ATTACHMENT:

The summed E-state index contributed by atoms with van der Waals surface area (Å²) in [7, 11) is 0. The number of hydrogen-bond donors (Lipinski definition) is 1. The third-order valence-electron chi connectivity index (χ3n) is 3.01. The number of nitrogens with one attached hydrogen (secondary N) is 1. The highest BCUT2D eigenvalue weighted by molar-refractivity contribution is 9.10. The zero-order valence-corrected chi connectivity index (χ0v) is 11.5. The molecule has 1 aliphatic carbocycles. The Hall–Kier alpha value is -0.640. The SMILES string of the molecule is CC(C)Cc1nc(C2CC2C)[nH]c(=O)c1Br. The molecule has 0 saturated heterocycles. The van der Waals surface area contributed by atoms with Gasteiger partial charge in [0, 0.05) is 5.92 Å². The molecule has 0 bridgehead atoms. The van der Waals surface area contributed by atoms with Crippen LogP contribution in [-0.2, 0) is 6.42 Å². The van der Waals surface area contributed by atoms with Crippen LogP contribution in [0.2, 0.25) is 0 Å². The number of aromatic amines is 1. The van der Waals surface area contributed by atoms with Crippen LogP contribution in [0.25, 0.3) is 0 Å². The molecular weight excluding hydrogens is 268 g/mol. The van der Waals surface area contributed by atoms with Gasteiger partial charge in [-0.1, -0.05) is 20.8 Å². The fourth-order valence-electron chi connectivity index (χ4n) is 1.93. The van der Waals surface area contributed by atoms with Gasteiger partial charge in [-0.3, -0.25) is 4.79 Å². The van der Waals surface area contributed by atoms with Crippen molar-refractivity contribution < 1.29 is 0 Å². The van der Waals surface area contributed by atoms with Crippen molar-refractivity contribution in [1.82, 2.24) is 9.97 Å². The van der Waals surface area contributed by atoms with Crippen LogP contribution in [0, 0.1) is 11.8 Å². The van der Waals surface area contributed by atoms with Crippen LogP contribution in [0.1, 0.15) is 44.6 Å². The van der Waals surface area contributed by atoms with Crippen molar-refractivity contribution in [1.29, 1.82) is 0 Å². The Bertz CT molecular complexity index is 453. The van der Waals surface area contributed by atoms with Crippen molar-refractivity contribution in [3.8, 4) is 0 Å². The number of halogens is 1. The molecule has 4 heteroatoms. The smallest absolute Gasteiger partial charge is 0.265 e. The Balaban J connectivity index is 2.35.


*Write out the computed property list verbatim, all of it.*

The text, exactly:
The summed E-state index contributed by atoms with van der Waals surface area (Å²) in [7, 11) is 0. The number of hydrogen-bond donors (Lipinski definition) is 1. The third-order valence-electron chi connectivity index (χ3n) is 3.01. The number of nitrogens with one attached hydrogen (secondary N) is 1. The highest BCUT2D eigenvalue weighted by molar-refractivity contribution is 9.10. The zero-order valence-corrected chi connectivity index (χ0v) is 11.5. The molecule has 1 aliphatic carbocycles. The Hall–Kier alpha value is -0.640. The SMILES string of the molecule is CC(C)Cc1nc(C2CC2C)[nH]c(=O)c1Br. The molecule has 0 saturated heterocycles. The van der Waals surface area contributed by atoms with Gasteiger partial charge in [0, 0.05) is 5.92 Å². The molecule has 0 bridgehead atoms. The van der Waals surface area contributed by atoms with Crippen LogP contribution in [-0.2, 0) is 6.42 Å². The van der Waals surface area contributed by atoms with Crippen LogP contribution in [0.2, 0.25) is 0 Å². The number of aromatic amines is 1. The van der Waals surface area contributed by atoms with Crippen LogP contribution in [0.25, 0.3) is 0 Å². The molecular weight excluding hydrogens is 268 g/mol. The van der Waals surface area contributed by atoms with Gasteiger partial charge in [-0.1, -0.05) is 20.8 Å². The fourth-order valence-electron chi connectivity index (χ4n) is 1.93. The van der Waals surface area contributed by atoms with Gasteiger partial charge in [-0.3, -0.25) is 4.79 Å². The van der Waals surface area contributed by atoms with Crippen molar-refractivity contribution < 1.29 is 0 Å². The van der Waals surface area contributed by atoms with Crippen molar-refractivity contribution in [1.82, 2.24) is 9.97 Å². The van der Waals surface area contributed by atoms with Crippen LogP contribution in [0, 0.1) is 11.8 Å². The van der Waals surface area contributed by atoms with Crippen LogP contribution in [0.1, 0.15) is 44.6 Å². The van der Waals surface area contributed by atoms with Crippen molar-refractivity contribution in [1.29, 1.82) is 0 Å². The Bertz CT molecular complexity index is 453. The van der Waals surface area contributed by atoms with Crippen molar-refractivity contribution in [3.8, 4) is 0 Å². The number of halogens is 1. The molecule has 4 heteroatoms. The smallest absolute Gasteiger partial charge is 0.265 e. The Balaban J connectivity index is 2.35.